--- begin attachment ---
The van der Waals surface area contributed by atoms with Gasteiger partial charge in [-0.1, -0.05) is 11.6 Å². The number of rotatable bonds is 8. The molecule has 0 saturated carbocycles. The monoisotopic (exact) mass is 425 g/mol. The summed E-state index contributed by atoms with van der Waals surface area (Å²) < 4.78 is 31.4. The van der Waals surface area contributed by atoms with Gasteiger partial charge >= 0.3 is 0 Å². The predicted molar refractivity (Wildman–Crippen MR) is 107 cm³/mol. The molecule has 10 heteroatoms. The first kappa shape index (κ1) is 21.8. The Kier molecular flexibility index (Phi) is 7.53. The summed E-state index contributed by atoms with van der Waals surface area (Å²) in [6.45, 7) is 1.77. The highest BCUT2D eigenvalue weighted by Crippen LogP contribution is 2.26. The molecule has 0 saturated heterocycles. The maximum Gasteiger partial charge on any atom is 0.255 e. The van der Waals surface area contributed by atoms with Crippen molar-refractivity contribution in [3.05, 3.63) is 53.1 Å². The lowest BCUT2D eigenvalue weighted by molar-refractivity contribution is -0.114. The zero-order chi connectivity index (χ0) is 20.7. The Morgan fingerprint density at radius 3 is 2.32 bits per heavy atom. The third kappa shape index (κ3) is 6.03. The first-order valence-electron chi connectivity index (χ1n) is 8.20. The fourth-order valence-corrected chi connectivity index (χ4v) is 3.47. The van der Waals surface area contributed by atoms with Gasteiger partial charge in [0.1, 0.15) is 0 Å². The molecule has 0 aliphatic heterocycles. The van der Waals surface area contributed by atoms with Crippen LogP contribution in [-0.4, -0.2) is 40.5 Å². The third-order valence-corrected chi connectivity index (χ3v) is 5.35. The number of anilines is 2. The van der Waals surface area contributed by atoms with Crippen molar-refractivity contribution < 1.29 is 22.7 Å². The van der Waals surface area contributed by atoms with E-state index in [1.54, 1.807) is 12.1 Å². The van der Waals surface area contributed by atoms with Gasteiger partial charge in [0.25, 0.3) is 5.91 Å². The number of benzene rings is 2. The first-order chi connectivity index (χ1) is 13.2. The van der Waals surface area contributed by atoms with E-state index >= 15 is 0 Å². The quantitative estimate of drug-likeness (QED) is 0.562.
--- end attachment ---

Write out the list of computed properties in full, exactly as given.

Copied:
The van der Waals surface area contributed by atoms with Gasteiger partial charge in [-0.1, -0.05) is 11.6 Å². The number of rotatable bonds is 8. The molecule has 0 saturated carbocycles. The monoisotopic (exact) mass is 425 g/mol. The summed E-state index contributed by atoms with van der Waals surface area (Å²) < 4.78 is 31.4. The van der Waals surface area contributed by atoms with Gasteiger partial charge >= 0.3 is 0 Å². The predicted molar refractivity (Wildman–Crippen MR) is 107 cm³/mol. The molecule has 10 heteroatoms. The first kappa shape index (κ1) is 21.8. The Kier molecular flexibility index (Phi) is 7.53. The summed E-state index contributed by atoms with van der Waals surface area (Å²) in [6.45, 7) is 1.77. The highest BCUT2D eigenvalue weighted by Crippen LogP contribution is 2.26. The molecule has 0 saturated heterocycles. The maximum Gasteiger partial charge on any atom is 0.255 e. The van der Waals surface area contributed by atoms with Crippen molar-refractivity contribution in [3.05, 3.63) is 53.1 Å². The lowest BCUT2D eigenvalue weighted by molar-refractivity contribution is -0.114. The zero-order chi connectivity index (χ0) is 20.7. The Morgan fingerprint density at radius 3 is 2.32 bits per heavy atom. The third kappa shape index (κ3) is 6.03. The first-order valence-electron chi connectivity index (χ1n) is 8.20. The fourth-order valence-corrected chi connectivity index (χ4v) is 3.47. The van der Waals surface area contributed by atoms with Gasteiger partial charge in [0.1, 0.15) is 0 Å². The molecule has 0 aliphatic heterocycles. The van der Waals surface area contributed by atoms with Crippen LogP contribution in [-0.4, -0.2) is 40.5 Å². The third-order valence-corrected chi connectivity index (χ3v) is 5.35. The number of anilines is 2. The van der Waals surface area contributed by atoms with Crippen molar-refractivity contribution < 1.29 is 22.7 Å². The van der Waals surface area contributed by atoms with E-state index in [1.54, 1.807) is 12.1 Å². The van der Waals surface area contributed by atoms with Gasteiger partial charge in [0.25, 0.3) is 5.91 Å². The number of benzene rings is 2. The first-order chi connectivity index (χ1) is 13.2. The van der Waals surface area contributed by atoms with E-state index >= 15 is 0 Å². The quantitative estimate of drug-likeness (QED) is 0.562.